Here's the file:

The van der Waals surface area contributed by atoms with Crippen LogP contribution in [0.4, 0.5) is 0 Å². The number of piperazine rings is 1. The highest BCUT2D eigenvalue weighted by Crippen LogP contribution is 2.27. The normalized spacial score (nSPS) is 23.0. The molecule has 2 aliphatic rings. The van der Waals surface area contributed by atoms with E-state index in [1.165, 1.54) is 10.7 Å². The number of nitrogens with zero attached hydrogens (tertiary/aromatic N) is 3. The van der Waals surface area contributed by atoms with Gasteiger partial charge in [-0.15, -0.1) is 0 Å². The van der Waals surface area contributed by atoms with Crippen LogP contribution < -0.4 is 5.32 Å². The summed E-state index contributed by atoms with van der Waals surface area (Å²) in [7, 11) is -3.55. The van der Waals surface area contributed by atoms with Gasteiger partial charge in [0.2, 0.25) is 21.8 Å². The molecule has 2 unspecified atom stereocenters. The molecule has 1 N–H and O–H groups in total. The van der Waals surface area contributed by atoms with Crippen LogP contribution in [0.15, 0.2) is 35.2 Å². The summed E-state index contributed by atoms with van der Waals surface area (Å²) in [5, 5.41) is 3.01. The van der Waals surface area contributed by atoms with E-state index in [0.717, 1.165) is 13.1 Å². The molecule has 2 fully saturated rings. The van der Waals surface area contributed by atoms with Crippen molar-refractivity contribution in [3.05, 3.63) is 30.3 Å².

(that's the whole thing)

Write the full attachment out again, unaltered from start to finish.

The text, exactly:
The van der Waals surface area contributed by atoms with Crippen LogP contribution in [0.4, 0.5) is 0 Å². The number of piperazine rings is 1. The highest BCUT2D eigenvalue weighted by Crippen LogP contribution is 2.27. The normalized spacial score (nSPS) is 23.0. The molecule has 2 aliphatic rings. The van der Waals surface area contributed by atoms with E-state index in [1.165, 1.54) is 10.7 Å². The number of nitrogens with zero attached hydrogens (tertiary/aromatic N) is 3. The van der Waals surface area contributed by atoms with Gasteiger partial charge in [-0.15, -0.1) is 0 Å². The van der Waals surface area contributed by atoms with Crippen LogP contribution < -0.4 is 5.32 Å². The summed E-state index contributed by atoms with van der Waals surface area (Å²) in [7, 11) is -3.55. The van der Waals surface area contributed by atoms with Gasteiger partial charge in [0.2, 0.25) is 21.8 Å². The molecule has 2 unspecified atom stereocenters. The molecule has 1 N–H and O–H groups in total. The van der Waals surface area contributed by atoms with Crippen LogP contribution in [0.15, 0.2) is 35.2 Å². The summed E-state index contributed by atoms with van der Waals surface area (Å²) in [5, 5.41) is 3.01. The van der Waals surface area contributed by atoms with E-state index in [0.717, 1.165) is 13.1 Å². The molecule has 2 fully saturated rings. The van der Waals surface area contributed by atoms with Crippen molar-refractivity contribution in [3.05, 3.63) is 30.3 Å².